This is a short post that I’m writing now instead of prepping for today because I read something unfortunately early this morning that I’ve been spending a lot of cycles on.
What happened was a question was posed on one of the Adventurer’s League Facebook groups, the question was answered, someone didn’t like the rule, and then the thread spiraled out of control. By the end a player who was not getting the point had driven one of the regional organizers to I’m-ready-to-step-down-from-this-position levels of frustration.
I have a decent amount of experience with organized play in general, and some experience with the new Adventurer’s League. The problem in this particular case was that the player was not understanding the point of organized play at all, but just in general, if you think AL’s rules are overbearing, maybe organized play isn’t for you. AL is very light on rules, and it’s very generous with what options are available to both DMs and players. The AL Player’s Guide is 21 fluffy pages. The Living Greyhawk Campaign Sourcebook was 78 rather dense pages. Pretty much all the AL rules do is try to level the playing field enough that nobody feels like their character is objectively inferior to anyone else’s, and establish the house rules so everyone gets to experience the campaign the same way. If you can’t live with that, maybe you should find a different medium for play.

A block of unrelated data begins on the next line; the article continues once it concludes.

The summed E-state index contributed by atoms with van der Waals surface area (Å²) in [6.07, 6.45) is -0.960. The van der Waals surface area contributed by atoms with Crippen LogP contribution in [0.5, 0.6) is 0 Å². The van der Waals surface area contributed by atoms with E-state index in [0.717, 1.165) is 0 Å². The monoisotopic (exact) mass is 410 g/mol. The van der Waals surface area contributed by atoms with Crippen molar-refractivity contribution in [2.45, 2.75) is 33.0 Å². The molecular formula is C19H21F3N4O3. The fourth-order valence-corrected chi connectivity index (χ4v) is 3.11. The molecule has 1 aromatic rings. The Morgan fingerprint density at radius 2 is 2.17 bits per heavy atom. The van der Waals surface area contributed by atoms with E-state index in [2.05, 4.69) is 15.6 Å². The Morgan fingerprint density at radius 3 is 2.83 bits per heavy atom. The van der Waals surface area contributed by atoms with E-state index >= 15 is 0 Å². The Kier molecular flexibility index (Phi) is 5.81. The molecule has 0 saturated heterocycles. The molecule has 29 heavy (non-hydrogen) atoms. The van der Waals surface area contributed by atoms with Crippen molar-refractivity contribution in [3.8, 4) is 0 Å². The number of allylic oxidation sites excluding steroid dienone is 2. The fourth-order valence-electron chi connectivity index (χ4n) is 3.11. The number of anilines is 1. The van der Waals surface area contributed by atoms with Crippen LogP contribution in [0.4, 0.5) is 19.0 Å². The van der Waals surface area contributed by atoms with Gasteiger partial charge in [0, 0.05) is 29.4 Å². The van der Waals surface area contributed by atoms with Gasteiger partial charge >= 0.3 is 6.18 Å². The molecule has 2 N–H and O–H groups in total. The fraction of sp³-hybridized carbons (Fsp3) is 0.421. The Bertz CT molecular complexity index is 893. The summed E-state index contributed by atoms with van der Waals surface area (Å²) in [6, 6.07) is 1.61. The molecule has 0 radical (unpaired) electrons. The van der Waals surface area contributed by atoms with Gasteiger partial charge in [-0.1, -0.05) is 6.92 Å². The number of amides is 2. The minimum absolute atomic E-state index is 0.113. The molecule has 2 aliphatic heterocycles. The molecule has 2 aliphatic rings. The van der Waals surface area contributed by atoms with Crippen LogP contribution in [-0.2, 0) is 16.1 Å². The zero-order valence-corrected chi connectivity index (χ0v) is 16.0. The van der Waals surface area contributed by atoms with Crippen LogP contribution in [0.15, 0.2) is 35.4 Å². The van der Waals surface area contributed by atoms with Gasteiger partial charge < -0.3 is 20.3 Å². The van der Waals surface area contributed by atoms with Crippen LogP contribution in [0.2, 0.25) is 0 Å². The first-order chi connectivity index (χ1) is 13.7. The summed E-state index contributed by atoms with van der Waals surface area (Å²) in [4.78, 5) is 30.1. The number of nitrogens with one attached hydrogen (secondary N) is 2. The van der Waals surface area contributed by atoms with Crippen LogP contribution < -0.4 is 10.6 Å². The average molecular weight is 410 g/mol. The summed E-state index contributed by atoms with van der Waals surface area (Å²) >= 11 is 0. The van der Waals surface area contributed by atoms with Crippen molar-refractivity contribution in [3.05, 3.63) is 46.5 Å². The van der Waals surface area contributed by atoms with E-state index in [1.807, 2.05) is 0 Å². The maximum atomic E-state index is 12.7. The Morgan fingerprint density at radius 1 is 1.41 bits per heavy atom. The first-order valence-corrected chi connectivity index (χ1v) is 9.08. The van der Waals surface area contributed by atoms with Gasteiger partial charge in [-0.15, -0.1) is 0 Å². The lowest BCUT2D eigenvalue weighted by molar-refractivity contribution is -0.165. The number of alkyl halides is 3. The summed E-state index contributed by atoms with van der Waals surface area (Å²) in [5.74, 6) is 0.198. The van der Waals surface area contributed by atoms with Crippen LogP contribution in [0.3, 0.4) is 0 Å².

Nobody out there is saying you can’t or shouldn’t buy the adventure books and run the D&D Encounters games at home with your own home rules. If that sounds like fun to you, definitely do it, but don’t feel like you have the right to bring your home brew characters into AL games at conventions just because it’s the same plot line. This is one of those “your right to swing your fist ends at the other person’s nose” situations. You can come up with your own rules, that’s the point of the game, but it’s just rude to show up at someone else’s table and insist on using your own rules when everyone else has already agreed on different ones.